Well friends, it was an epic Xmas journey to VT for Frankie Lee and family. Most of one whole day was spent behind the wheel (and that was just on the to part of the journey)--it turns out it really is 20-plus hours from Nash Vegas to the old home place. By the last hour I was babbling incoherently and hallucinating--at least I think I was. (Here's a travel tip: Don't joke about missing an exit when you've been on the road for nineteen hours). But it was worth it! There was snow, and lots of it. At least one car got stuck & unstuck (thanks to Triple A) in the driveway. We went sledding, and soon found out how out of shape we really are. (Sliding down a snowy hill is one thing, but climbing back up is quite another). There were twin babies & a puppy (ours) for maximum cuteness effect. There was yet another chapter in a continuing family drama, and there was much consumption of substances both licit and illicit. (There may be some kind of corollary between the two). I learned what a Nureyev is, and enjoyed a few in the early morning hours of Mrs. Frankie Lee's birthday (the 24th). (It's just champagne with a dollop of vodka--try it, you'll like it). Of course, we had to tromp into the woods and find a poor, defenseless balsam tree and cut it down and drag it out of the woods and set it up in the living room and cover it with lights and decorations for some reason. A bonfire was made using all the wrapping paper from all the Christmas presents, and a whole lot of wood that my brother and I collected. There's something deeply satisfying about cutting down a bunch of trees with a hand saw, burning them in a big pile, and then going off into the woods in the dark (after many beers) and cutting down more trees, and burning them too. After visiting a friend who raises goats and makes goat cheese, Mrs. F.L. became convinced that we could move to Vermont and live off the fat of the land. Who knows? We'll see. In short, lots of good food was cooked and eaten, lots of drinks were made and drunk, and lots of good times were had by all.
As I'm usually wont to do, at one point I found some time to paw through the stacks of records that we've all left behind for one reason or another, plus all the random ones that have accumulated over the years, from sources known & unknown. A Utah Phillips record caught my eye, I think because I recently read the Steve Martin book and he mentions Mr. Phillips in passing. Good Though was actually recorded in Vermont, and released on Philo records. I know there's an Ani DiFranco connection, but just try to put that out of your mind. This track starts with a joke that Bob Dylan would appreciate (it had me chortling), and ends with a killer punch line.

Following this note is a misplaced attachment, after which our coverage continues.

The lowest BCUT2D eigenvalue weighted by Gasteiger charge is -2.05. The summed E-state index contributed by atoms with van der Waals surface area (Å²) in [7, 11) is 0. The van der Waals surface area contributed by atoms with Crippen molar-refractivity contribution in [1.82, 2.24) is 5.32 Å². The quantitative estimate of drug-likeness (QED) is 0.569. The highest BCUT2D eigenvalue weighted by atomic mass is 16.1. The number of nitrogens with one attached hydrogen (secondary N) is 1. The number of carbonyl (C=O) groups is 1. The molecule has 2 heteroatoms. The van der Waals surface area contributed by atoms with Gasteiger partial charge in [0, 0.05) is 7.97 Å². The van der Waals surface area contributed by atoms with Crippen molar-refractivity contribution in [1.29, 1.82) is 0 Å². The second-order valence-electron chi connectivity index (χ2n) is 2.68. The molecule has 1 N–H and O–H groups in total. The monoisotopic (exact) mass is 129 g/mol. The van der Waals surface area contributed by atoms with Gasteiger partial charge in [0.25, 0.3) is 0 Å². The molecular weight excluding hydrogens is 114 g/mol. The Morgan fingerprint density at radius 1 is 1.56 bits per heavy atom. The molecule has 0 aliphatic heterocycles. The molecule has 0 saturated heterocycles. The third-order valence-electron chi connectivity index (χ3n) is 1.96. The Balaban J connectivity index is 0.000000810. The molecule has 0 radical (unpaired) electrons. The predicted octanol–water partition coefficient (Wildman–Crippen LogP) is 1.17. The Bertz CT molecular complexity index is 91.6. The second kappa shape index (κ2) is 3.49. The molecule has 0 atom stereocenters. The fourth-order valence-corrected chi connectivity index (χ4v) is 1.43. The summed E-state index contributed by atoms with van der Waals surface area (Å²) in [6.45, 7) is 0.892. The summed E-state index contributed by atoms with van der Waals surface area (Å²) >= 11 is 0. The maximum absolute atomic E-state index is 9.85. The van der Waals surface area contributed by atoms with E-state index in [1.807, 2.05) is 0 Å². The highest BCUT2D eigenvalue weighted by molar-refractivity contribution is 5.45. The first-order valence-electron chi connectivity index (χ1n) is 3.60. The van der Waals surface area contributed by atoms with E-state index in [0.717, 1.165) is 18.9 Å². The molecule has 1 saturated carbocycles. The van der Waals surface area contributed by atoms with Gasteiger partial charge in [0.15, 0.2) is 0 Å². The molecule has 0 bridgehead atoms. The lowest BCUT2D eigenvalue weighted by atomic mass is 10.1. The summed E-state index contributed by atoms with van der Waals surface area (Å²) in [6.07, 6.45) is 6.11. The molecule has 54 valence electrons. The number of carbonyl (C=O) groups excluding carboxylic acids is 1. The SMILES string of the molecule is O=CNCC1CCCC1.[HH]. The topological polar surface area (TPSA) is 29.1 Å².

Another record that I made off with is Carl Sandburg's Rootabaga Stories, which I think actually belongs to my dad, so I probably should return it at some point. He's been a Sandburg fan for many a year--in fact, he has a framed letter from the man, a response to one that my dad sent to him. These are stories that Sandburg made up for his kids, full of great phrases, names, and playful language with some dark passages as well. I don't know if he's been credited with inspiring the name "Google", but he should be.
This isn't from a record I found in VT, but since his house was ransacked by drunken teenagers recently I thought I'd include this too. I love the way his voice sounds at the very end.
And finally, to a different kind of poet--John Denver. What to do with poor old John? I remember Lefty and I sort of half-heartedly mourning his untimely passing back when I was living in Gotham. I found this early disc--I think it came out in 1970--called Whose Garden Was This, with my sister's name and the year she got it--'75--written on the cover. (I'm looking forward to ribbing her about that one). It includes an unfortunate cover of "The Night They Drove Old Dixie Down", which features some histrionic line-delivery and no harmonies, for some reason. He also does "Mr. Bojangles". I didn't listen to that track. The one that I'm including is one that always cracked my brother and me up. He wasn't actually at Woodstock, so he wrote a song about it? It's one of those funny/sad things.